1999 | 87 episodes
The fifteenth series of The Bill, a British television drama, consisted of 87 episodes, broadcast between 7 January and 31 December 1999. The series saw a notable change as female officers were no longer introduced by the W acronym in ranking, with the last mention of this when Liz Rawton was introduced as a WDC in Follow Through. By the following episode, Walking on Water, female characters were simply introduced as PC/DC etc. On 5 June 2013, The Bill Series 15 Part 1 & 2 and The Bill Series 15 Part 3 & 4 DVD sets were released (in Australia).
2001 | 86 episodes
Series 17 of British television drama The Bill consisted of 92 episodes, broadcast between 5 January and 21 December 2001. As well as 85 regular episodes, the series also included a spinoff Beech is Back, following a special 90-minute episode in Australia. The story follows ex-Sun Hill officer Claire Stanton, now a DI, as she goes to Australia to try and extradite ex-DS Don Beech for the murder of his colleague John Boulton. The spinoff that follows concludes the Beech storyline, which began in Series 16. Although the idea of making the series into a serial drama did not fully take effect until April 2002, many of the stories in the latter half of the year were multi-part stories, some containing up to six episodes, such as the "Night Games" saga. The two-part episode "Lifelines" is the last two-parter to feature in the series until the return of episode titles in 2007.
2007 | 86 episodes
Series 23 of British television drama The Bill was broadcast from 3 January until 28 December 2007. The series consisted of 92 episodes, and saw the conclusion of two long running-storylines, the disappearance of schoolgirl Amy Tennant and DC Zain Nadir’s undercover drug sting, prior to the return of single-themed episodes, removing much of the serialiased format formally introduced in 2002 under producer Paul Marquess; episode titles also started appearing on screen again from Episode 20 onwards. Several episodes were aired out of production order, most notably the final parts of the six episodes for the Zain storyline.
2008 | 87 episodes
The 24th series of The Bill, a British television drama, was the antepenultimate series of the programme. This series was the last to feature the killing of an officer, PC Emma Keane. The death on-screen led to the resignation of the longest serving character, PC Reg Hollis, his controversial exit off-screen after actor Jeff Stewart attempted suicide on set, after being axed by producers following 24 years on the show. Another long-term character, Inspector Gina Gold, left the show after six years as part of the aftermath of the storyline, Gold retiring after becoming increasingly terrified at the thought of losing another officer.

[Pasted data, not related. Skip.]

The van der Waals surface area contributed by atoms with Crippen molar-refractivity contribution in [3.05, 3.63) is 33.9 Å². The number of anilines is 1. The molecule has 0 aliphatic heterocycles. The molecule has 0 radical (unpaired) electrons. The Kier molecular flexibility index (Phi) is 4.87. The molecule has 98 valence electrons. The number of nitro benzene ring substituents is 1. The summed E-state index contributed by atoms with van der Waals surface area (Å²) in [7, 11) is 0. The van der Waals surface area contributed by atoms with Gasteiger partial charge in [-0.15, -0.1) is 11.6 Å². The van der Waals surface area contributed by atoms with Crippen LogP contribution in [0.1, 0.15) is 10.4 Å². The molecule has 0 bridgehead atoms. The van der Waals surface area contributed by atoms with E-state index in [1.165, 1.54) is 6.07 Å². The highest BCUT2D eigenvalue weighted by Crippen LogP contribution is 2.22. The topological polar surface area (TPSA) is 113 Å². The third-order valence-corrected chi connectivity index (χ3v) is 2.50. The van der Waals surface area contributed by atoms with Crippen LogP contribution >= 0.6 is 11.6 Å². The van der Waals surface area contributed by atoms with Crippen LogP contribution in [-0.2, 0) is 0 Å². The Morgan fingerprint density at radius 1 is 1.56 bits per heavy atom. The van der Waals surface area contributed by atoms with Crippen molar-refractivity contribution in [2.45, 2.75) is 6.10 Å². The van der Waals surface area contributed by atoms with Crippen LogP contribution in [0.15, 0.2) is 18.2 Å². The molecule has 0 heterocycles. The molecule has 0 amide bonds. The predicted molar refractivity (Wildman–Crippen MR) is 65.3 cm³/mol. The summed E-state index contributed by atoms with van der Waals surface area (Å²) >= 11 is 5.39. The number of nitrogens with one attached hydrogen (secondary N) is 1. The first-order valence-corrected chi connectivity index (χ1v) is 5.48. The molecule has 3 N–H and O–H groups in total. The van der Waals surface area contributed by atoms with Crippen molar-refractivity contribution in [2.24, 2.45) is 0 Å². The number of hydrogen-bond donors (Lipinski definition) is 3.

2009 | 65 episodes
The 25th series of The Bill, a British television drama, was the penultimate series of the programme. This series saw the show transition to a post-watershed time slot of 9pm, dropping from two episodes to one week-by-week as ITV aimed to save up to £65 million. Producers used the post-watershed slot to introduce "darker, more gritty" storylines. DI Samantha Nixon left prior to the transition, after seven years on the show, in a special two-parter storyline that included a cameo appearance by her daughter Abigail , who was a recurring character on the show from 2002 to 2005. A six-part storyline came as part of the end of the twice-weekly episodes, Conviction, that concluded with four cast members leaving, including Superintendent John Heaton DCI Jack Meadows was promoted into the role. The four characters were part of seven who left as part of the revamp, however the axing of PC Tony Stamp after 22 years on the show proved controversial.
2010 | 32 episodes
The 26th and final series of The Bill, a British television drama, was the last series of the programme. Nearly two years after the final episode, Supt. Jack Meadows was featured in an episode of Leipzig Homicide, which involved him investigating a suspected murderer who has been living in London. In the episode it is revealed that at some point during the year and a half following the events of Respect, Meadows had retired.